Screen Printing - April/May 2018 - 4
Brick-and-mortar retail isn't dying - it's evolving.
recent conversation with friends turned to the decline of brick-and-mortar
retail - a game in which they know I have more than a little skin. (In addition to
Screen Printing, I also work on other ST Media Group brands, including VMSD, the
leading magazine covering retail store design.) I asked the group to guess what
percentage of retail is now done online; the consensus was "more than half, easily."
No one believed me when I told them the actual number: Nine percent. According to the US Department of Commerce, there were about $5 trillion of retail sales
in 2017, $453 billion of which involved orders that were placed or negotiated using
mobile or other online devices.
I know why my friends doubt the data. News about brick-and-mortar retail has been
unremittingly grim, including a record number of store closures last year: 6700, according
to Fung Global Retail & Technology, a figure that could swell to 8600 stores in 2018 based
on estimates from Credit Suisse. Malls are dying; iconic brands like Sears and J.C. Penney
top analysts' death-watch lists; the retail sector lost more than 67,000 jobs last year,
according to UBS, even though sales were up substantially. The numbers are brutal.
But they're also misleading. Lost in the gloomy narrative is the fact that stores are
opening as well - about 2200 from major brands alone based on a recent Business
Insider report. And just as it's becoming conventional wisdom that e-commerce will
inevitably displace the conventional store, many of the most successful online merchants are migrating the opposite direction, with brands like Warby Parker and Bonobos aggressively opening new locations and apparel merchant Everlane opening its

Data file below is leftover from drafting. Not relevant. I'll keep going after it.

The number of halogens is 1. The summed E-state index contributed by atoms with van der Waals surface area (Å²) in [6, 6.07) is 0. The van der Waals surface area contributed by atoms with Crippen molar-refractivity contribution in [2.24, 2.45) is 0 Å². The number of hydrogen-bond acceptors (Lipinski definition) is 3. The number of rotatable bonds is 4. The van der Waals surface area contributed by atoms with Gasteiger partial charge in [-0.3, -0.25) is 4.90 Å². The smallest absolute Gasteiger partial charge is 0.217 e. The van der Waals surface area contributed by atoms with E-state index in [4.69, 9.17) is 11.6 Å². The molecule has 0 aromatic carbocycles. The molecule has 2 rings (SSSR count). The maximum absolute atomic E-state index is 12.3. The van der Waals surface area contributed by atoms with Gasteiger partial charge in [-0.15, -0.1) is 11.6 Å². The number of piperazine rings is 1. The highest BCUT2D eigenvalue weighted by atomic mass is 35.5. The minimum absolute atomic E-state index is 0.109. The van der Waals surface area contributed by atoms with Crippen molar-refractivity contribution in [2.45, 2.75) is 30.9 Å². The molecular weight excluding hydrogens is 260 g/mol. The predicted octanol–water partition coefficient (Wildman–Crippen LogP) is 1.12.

first store in New York after years of swearing it would never get into physical retail.
Last month, VMSD's editorial advisory board, featuring many of the key decision
makers in the development of retail spaces, met at Globalshop 2018 in Chicago to
discuss this phenomenon and the store transformation it's causing. Realizing that their
connection with consumers is incomplete without a physical presence, merchants are
upending the traditional role of the store to deliver unique consumer experiences that
cannot be approximated online.
Two excellent examples from our industry were featured at SGIA's outstanding
ThreadX conference in February. Closing keynoter Johnny "Cupcakes" Earle built a
successful brand around limited-edition novelty shirts, beginning with online distribution and then unusual pop-ups before opening his first permanent
location in Boston in 2012. Building on the unlikely merger of baking
and magic that defines the brand, he designed the store to look
and smell like a vintage bakery, packaging his shirts in pie boxes
and using creative incentives to draw fans into the location. Tim
Williams of London-based YR Store explained how his company
developed an on-site apparel customization platform, initially to
sell their own shirts before realizing that their value proposition
was creating in-store experiences for brands that license their
technology - as dozens now do.
As one of the VMSD board members put it at our meeting,
"Retail is no longer a place to go; it's a state of being." Count on
places being a part of that state for a long time to come.
STEVE DUCCILLI, ASDPT
Senior Vice President of Content
Senior Vice President/Group Publisher
Business Development Managers
Lou Arneberg - East and Midwest US,
Jim Karwowski - West and South US,
Western Canada, Europe, Asia
Karen Jones - NC, SC, GA, Classifieds
Audience Development Manager
Director of Online Media
Screen Printing Subscription Services
P.O. Box 3060, Northbrook, IL 60065
F: 847-763-9030 E: SP@omeda.com